Bangkok 8 by John Burdette -- I've been hearing good things about this mystery series for years and years now, and now I've finally broken down and bought the first one.

Poisonville by Massimo Carlotto and Marco Videtta. I have never heard of this book or the authors before, but it's from Europa Editions (who always do classy, worthwhile stuff) and it's a noir novel set in the north of Italy, so why not? (Plus, the title is a Continental Op reference.)

The Story of My Life by Giacomo Casanova, in a serious-looking Penguin Classics edition, to start to rebuild the shelf of random classics that I plan to read someday.

Rejected, a book of essays by various comedy writers about having their work not receive the reception that they might have hoped, edited by Jon Friedman. This is another book that looked vaguely interesting, and was less than three bucks at the current discount.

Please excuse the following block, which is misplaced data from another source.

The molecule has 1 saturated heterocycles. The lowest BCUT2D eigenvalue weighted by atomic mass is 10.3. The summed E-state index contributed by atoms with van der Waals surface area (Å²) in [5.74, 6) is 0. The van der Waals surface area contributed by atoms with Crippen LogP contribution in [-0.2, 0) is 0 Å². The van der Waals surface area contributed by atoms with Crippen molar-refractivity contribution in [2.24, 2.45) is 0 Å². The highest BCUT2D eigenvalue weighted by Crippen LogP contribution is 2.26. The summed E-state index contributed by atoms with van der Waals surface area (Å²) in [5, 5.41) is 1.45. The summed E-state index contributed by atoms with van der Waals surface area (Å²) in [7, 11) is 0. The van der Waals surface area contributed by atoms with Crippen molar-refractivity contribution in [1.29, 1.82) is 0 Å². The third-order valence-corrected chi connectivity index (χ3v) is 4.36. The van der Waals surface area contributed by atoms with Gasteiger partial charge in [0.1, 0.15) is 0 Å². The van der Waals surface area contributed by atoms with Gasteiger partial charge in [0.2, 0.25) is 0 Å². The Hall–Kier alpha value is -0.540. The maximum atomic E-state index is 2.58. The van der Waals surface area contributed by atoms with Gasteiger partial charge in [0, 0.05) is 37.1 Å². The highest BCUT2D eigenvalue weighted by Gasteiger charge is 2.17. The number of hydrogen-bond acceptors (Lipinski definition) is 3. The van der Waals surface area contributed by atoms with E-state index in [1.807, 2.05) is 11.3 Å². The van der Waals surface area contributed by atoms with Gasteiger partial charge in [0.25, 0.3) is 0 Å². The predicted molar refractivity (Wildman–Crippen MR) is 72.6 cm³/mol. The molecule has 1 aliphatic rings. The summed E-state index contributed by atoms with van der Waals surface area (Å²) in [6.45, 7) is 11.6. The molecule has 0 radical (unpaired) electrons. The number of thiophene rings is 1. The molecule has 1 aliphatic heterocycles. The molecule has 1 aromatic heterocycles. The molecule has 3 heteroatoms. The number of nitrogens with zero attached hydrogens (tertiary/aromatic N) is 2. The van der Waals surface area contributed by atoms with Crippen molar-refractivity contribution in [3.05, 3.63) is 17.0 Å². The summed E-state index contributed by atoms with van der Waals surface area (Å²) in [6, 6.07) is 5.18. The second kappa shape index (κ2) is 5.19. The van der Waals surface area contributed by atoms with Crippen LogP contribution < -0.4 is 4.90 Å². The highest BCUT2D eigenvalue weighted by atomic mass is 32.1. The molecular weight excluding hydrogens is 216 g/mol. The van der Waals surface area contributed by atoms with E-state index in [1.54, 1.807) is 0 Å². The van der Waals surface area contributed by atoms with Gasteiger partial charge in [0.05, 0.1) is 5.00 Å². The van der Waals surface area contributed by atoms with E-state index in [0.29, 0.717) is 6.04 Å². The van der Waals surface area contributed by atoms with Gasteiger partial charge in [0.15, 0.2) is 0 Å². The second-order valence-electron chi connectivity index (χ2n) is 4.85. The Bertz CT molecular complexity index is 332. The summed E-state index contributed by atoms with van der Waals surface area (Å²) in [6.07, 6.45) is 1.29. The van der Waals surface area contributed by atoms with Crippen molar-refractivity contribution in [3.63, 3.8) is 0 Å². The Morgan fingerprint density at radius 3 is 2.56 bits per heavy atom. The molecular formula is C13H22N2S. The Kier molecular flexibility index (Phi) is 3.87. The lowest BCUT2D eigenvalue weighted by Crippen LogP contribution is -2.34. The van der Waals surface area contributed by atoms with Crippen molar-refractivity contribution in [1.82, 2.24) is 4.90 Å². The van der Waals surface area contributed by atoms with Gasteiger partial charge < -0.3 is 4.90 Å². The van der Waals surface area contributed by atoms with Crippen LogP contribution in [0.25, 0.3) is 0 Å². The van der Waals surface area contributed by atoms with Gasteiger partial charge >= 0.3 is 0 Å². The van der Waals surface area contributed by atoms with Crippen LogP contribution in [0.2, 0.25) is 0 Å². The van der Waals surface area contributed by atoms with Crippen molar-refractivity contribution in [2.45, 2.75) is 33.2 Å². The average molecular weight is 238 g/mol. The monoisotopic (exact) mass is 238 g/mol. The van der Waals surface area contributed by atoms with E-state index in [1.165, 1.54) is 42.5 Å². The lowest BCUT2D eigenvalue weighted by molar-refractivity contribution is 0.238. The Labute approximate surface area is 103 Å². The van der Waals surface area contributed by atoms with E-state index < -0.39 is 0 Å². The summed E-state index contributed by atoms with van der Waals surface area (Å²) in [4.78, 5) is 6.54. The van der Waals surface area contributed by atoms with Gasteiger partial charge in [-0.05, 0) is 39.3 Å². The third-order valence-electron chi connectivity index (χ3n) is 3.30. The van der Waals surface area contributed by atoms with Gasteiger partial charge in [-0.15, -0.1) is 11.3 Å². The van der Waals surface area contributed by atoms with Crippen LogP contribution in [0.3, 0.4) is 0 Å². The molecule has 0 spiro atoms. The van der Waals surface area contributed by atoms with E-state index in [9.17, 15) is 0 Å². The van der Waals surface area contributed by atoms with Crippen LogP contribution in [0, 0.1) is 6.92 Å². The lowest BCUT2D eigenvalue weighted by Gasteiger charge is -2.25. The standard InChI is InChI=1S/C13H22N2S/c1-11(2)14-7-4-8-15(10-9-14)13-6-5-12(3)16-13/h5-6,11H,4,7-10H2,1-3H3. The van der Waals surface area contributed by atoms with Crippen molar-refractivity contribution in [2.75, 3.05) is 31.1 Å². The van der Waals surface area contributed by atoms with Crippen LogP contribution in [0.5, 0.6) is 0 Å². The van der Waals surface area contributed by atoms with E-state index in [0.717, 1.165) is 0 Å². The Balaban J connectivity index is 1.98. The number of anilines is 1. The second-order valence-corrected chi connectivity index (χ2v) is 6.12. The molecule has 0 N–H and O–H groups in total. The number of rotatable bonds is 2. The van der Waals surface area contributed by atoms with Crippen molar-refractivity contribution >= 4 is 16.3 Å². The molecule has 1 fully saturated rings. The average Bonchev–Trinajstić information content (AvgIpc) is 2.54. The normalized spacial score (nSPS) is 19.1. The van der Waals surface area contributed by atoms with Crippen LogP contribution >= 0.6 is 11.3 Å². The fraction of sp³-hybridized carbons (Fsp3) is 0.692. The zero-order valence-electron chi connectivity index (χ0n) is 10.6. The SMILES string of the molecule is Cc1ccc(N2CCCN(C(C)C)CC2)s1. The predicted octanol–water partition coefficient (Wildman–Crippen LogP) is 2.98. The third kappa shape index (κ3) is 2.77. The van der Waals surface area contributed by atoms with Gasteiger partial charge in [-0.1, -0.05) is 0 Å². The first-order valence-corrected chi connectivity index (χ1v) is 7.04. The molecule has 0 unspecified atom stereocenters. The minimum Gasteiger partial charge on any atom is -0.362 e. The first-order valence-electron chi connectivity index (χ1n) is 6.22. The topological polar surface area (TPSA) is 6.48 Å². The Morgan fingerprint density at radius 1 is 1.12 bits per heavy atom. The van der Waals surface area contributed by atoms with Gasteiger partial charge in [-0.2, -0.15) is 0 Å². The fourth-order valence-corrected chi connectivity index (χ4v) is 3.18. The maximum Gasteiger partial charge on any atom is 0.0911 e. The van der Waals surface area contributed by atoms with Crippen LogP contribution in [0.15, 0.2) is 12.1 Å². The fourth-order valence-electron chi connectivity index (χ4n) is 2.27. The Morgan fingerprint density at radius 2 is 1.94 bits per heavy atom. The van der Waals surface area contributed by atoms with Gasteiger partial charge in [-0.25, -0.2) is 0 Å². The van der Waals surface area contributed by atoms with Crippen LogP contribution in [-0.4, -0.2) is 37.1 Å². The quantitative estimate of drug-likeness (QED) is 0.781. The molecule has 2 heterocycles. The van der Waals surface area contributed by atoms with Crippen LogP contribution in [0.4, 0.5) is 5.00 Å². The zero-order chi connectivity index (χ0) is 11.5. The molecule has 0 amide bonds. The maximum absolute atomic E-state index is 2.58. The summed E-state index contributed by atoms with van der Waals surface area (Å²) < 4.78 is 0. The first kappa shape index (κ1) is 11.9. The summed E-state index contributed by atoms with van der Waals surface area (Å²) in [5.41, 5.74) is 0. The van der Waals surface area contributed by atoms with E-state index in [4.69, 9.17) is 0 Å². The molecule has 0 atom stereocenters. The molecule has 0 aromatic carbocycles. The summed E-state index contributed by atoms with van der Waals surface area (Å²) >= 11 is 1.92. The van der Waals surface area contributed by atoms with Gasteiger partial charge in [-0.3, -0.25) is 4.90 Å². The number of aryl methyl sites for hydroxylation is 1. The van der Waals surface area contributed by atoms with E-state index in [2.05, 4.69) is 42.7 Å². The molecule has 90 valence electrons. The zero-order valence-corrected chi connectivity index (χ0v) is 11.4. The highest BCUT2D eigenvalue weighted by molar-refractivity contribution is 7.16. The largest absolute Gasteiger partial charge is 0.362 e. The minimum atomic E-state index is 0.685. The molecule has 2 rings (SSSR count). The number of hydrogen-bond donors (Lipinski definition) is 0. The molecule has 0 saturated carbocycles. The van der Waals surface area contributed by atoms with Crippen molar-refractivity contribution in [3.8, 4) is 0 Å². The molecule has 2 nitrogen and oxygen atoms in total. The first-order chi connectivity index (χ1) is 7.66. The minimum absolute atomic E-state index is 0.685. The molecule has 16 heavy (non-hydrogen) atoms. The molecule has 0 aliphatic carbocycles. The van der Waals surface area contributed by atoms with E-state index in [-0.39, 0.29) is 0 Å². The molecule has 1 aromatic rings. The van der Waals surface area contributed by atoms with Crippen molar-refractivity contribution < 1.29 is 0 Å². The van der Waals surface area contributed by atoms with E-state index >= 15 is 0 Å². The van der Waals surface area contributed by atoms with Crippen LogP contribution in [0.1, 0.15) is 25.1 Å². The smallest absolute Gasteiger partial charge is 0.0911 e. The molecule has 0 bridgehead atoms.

Nikolai Gogol's Dead Souls -- see Casanova, above.

God Made Me Do It: True Stories of the Worst Advice the Lord Has Ever Given His Followers, by Marc Hartzman. The title explains most of it; I have a small stack of books (which I saved) that will make their way into the smallest room in the house, to be read in short installments, and this will join them.

The Titanic Awards by Doug Lansky. Lansky is a travel writer, and this book collects his personal thoughts on the worst of everything in the world that you might conceivably travel to do or see.